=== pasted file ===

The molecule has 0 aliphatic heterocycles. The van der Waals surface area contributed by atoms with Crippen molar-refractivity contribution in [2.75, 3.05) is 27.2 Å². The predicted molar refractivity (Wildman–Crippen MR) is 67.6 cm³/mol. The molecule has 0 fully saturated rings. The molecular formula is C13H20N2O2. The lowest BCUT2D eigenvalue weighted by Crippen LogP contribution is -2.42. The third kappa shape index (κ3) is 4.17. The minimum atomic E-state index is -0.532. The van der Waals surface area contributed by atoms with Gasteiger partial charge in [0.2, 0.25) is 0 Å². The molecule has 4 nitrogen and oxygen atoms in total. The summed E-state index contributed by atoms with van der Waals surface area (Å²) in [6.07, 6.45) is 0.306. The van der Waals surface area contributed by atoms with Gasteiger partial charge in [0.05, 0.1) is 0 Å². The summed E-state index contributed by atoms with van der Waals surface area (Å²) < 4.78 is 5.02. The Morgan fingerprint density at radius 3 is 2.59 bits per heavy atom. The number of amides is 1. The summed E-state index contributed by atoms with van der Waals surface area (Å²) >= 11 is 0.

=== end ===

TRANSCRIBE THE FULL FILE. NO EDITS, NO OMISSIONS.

The molecule has 0 aliphatic heterocycles. The van der Waals surface area contributed by atoms with Crippen molar-refractivity contribution in [2.75, 3.05) is 27.2 Å². The predicted molar refractivity (Wildman–Crippen MR) is 67.6 cm³/mol. The molecule has 0 fully saturated rings. The molecular formula is C13H20N2O2. The lowest BCUT2D eigenvalue weighted by Crippen LogP contribution is -2.42. The third kappa shape index (κ3) is 4.17. The minimum atomic E-state index is -0.532. The van der Waals surface area contributed by atoms with Gasteiger partial charge in [0.2, 0.25) is 0 Å². The molecule has 4 nitrogen and oxygen atoms in total. The summed E-state index contributed by atoms with van der Waals surface area (Å²) in [6.07, 6.45) is 0.306. The van der Waals surface area contributed by atoms with Gasteiger partial charge in [0.05, 0.1) is 0 Å². The summed E-state index contributed by atoms with van der Waals surface area (Å²) < 4.78 is 5.02. The Morgan fingerprint density at radius 3 is 2.59 bits per heavy atom. The number of amides is 1. The summed E-state index contributed by atoms with van der Waals surface area (Å²) >= 11 is 0.